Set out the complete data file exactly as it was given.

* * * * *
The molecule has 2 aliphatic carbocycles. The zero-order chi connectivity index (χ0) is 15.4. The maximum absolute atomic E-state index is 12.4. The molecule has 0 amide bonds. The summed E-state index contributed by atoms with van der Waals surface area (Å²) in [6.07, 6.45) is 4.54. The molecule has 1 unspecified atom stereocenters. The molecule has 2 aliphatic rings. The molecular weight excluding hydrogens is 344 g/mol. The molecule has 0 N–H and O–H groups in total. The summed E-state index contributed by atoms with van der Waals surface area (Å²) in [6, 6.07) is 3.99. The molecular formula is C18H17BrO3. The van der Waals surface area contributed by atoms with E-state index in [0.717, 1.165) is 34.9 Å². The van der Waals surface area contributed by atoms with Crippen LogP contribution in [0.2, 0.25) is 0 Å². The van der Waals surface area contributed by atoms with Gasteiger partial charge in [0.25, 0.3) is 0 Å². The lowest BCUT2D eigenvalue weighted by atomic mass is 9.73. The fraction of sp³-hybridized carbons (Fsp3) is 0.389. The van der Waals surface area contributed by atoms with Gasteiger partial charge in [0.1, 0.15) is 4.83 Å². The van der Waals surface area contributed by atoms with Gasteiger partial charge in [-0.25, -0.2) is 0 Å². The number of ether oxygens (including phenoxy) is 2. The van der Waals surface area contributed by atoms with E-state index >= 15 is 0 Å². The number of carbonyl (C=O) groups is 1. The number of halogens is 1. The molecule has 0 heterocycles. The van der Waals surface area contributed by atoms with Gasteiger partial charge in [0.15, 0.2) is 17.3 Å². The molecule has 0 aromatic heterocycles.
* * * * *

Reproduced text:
The molecule has 2 aliphatic carbocycles. The zero-order chi connectivity index (χ0) is 15.4. The maximum absolute atomic E-state index is 12.4. The molecule has 0 amide bonds. The summed E-state index contributed by atoms with van der Waals surface area (Å²) in [6.07, 6.45) is 4.54. The molecule has 1 unspecified atom stereocenters. The molecule has 2 aliphatic rings. The molecular weight excluding hydrogens is 344 g/mol. The molecule has 0 N–H and O–H groups in total. The summed E-state index contributed by atoms with van der Waals surface area (Å²) in [6, 6.07) is 3.99. The molecular formula is C18H17BrO3. The van der Waals surface area contributed by atoms with E-state index in [0.717, 1.165) is 34.9 Å². The van der Waals surface area contributed by atoms with Crippen LogP contribution in [0.2, 0.25) is 0 Å². The van der Waals surface area contributed by atoms with Gasteiger partial charge in [0.25, 0.3) is 0 Å². The lowest BCUT2D eigenvalue weighted by atomic mass is 9.73. The fraction of sp³-hybridized carbons (Fsp3) is 0.389. The van der Waals surface area contributed by atoms with Gasteiger partial charge in [0.1, 0.15) is 4.83 Å². The van der Waals surface area contributed by atoms with Gasteiger partial charge in [-0.25, -0.2) is 0 Å². The number of ether oxygens (including phenoxy) is 2. The van der Waals surface area contributed by atoms with E-state index >= 15 is 0 Å². The number of carbonyl (C=O) groups is 1. The number of halogens is 1. The molecule has 0 heterocycles. The van der Waals surface area contributed by atoms with Gasteiger partial charge in [0.15, 0.2) is 17.3 Å². The molecule has 0 aromatic heterocycles.